-Pastor Melissa Fain-
I’ve been spending a few weeks delving into Brian Wright’s Right from the Heart ministry. I’ve done this, because I want to separate the men from their theology. We are focused too much on the monsters this theology creates, and not the theology itself being the problem. Some great guys have peddled horrible theologies.
I’ve talked about hollow hope, and stagnant peace. Today I want to talk about fear that destroys love.
The shadows we cast
The best day to take photographs are overcast days. Why? Because there are no shadows. You don’t have people squinting to keep their eyes open. You don’t have harsh contrasts aging everyone and everything a decade. You just have equalized lighting diffused by the clouds in front of the sun.
The point is, oftentimes when we see those crisp shadows it’s because the sun is fully out, shining on the world. It is not darkness that creates shadows; it’s light.
There was a time I was forcefully put in the darkness. There is no hiding in it, because everything is darkness. Your eyes adjust, and you see it all. Sure- you can’t see everything well, but you can see everything. Then light shines. The people and things that were comfortable being out in the open scatter. Once there is light, they scurry to those shadows.
Fig Tree’s box lights
A good studio will only make you consider the lighting when the lighting is basically a character.
Like during Fig Tree’s livecast, you are supposed to see that the candles are lit. You are not, however, supposed to consider how the space itself is lit. I have two box lights hitting me from opposite 45° angles. I actually do this, to destroy any shadow that might show up on camera. This should leave you with no feeling at all regarding the lighting.
That’s not how life works. I’m removing how the lighting is done from your thoughts, while really lighting the space. In reality, you only think about lighting when those deep shadows show up.
Casting a shadow
At face value, nothing is wrong with this video. It’s the focus, not the message of the focus. Sure- if we have control over our shadows, we should always consider what we have chosen to shadow. Are we giving shade to a parched and overworked prophet? That’s a good shadow to give. Are we attempting to hide or dismiss someone’s point of view that could be helpful? Are we avoiding something that doesn’t need to be avoided anymore? Are we seeing that Ravi Zacharias was a bad guy and instead of looking at the theology that put him there, we are burying the issue and looking away? That would be a misuse of a shadow.
In reality, God’s light will create shadows, and if we stand before it, our shadow will be big and long. This video accidentally causes those who stand in the light to feel anxious about their shadows, to accidentally hide things in them because one wouldn’t want to be someone shadowing the good things. When you are too afraid to not keep a light on the good things, you become overzealous shadowing the bad things.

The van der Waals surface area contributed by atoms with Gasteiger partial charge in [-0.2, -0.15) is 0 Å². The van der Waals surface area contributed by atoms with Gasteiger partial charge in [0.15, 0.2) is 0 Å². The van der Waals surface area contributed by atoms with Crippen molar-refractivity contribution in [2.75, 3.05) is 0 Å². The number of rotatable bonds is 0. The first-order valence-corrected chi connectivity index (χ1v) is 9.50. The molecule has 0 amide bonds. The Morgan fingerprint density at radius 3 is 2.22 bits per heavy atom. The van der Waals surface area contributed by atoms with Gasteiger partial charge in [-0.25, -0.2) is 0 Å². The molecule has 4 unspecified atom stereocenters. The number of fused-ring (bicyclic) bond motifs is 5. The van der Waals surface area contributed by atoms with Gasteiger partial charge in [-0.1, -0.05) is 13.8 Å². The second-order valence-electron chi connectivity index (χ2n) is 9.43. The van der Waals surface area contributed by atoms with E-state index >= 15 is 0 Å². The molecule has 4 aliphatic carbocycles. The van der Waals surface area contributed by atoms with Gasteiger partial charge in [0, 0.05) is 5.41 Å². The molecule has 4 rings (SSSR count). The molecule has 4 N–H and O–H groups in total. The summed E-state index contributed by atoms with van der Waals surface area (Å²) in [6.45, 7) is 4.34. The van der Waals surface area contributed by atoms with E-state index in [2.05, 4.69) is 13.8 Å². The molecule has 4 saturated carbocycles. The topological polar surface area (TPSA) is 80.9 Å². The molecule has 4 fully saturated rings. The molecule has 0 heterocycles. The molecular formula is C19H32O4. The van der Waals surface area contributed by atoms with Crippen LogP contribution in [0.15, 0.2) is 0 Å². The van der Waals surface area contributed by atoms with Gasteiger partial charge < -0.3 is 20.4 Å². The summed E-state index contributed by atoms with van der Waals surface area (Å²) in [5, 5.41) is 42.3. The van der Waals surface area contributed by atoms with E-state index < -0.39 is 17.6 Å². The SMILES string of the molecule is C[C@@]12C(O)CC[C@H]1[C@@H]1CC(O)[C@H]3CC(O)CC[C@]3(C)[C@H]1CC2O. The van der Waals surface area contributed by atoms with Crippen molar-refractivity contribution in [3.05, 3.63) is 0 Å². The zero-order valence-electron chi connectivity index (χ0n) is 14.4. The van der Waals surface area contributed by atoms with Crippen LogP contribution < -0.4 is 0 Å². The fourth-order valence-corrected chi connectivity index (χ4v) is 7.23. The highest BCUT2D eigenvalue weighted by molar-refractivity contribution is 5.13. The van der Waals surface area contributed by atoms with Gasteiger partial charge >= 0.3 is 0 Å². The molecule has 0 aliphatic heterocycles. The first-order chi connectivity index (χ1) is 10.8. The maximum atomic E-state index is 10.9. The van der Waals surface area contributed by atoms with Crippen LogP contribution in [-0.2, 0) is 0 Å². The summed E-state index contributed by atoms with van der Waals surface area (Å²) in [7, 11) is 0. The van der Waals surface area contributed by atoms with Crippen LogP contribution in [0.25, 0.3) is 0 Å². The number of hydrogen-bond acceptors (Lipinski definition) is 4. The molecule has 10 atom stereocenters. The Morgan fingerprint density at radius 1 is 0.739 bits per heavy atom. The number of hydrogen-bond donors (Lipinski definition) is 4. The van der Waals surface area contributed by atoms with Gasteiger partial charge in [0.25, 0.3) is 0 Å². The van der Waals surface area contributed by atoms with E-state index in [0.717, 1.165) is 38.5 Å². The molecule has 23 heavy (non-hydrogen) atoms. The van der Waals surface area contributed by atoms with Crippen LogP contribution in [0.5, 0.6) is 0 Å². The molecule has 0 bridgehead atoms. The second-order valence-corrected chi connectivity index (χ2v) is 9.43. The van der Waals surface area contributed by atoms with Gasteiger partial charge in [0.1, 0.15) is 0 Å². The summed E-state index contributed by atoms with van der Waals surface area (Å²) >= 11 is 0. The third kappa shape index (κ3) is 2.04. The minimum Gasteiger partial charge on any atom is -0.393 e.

The bad things want the shadows.
Instead of being fearful where your personal shadows fall, maybe instead be active about fighting the things that hide in them. Shadow casters can be bad people, but, since every single one of us cast shadows, weaponizing shadows seems superfluous.
Yes, at face value nothing is wrong with this video, until you realize this theology is one of the key reasons why abuse remains in a church. Have you actually stopped and considered why the Southern Baptist Convention is attempting to hide and dismiss abuse when it’s so blatantly obvious? It’s because they don’t want to be actively caught having sheltered these predators in a shadow! The entire system has weaponized the shadows of congregants so successfully, they must react in the same way they’ve taught their sheep to react. They spend countless resources and money adding light to the good. They refuse to talk about the darkness. In doing so, it becomes easier for the evil things to hide in it.
This is all a focus and perspective game. This is all about widening the lens and pointing the finger where it needs to be pointed.
In the same way I used to be uncomfortable listening to Sunday Sermons in Paulding County, Georgia, there is a reason why there are a growing number who are finding my statements uncomfortable. I’m actively naming the brokenness of a large swath of theologians and believers. I also know there are millions of Christians who don’t want what I’m serving. I am the masked magician of theological writers because sleight of hand doesn’t belong in the Church.
This is the image of real love. Instead of demonizing those who had cast the shadow, destroying the things hiding in it.
This is the image of real love. This is what it means to walk to the cross. You must trust God enough to walk towards death, and accept that death, so new life can rise without this damaging theology.
This is what real love looks like. Accepting the wilderness, because the “city” is too damaged to survive. This is the image of real love.
-Pastor Melissa Fain-
This month is a 10 year anniversary. Some anniversaries are good and worth celebrating. This one is not. These are the anniversaries ministers attempt to bury whether they were in the right or wrong. This is when a church lets a minister go.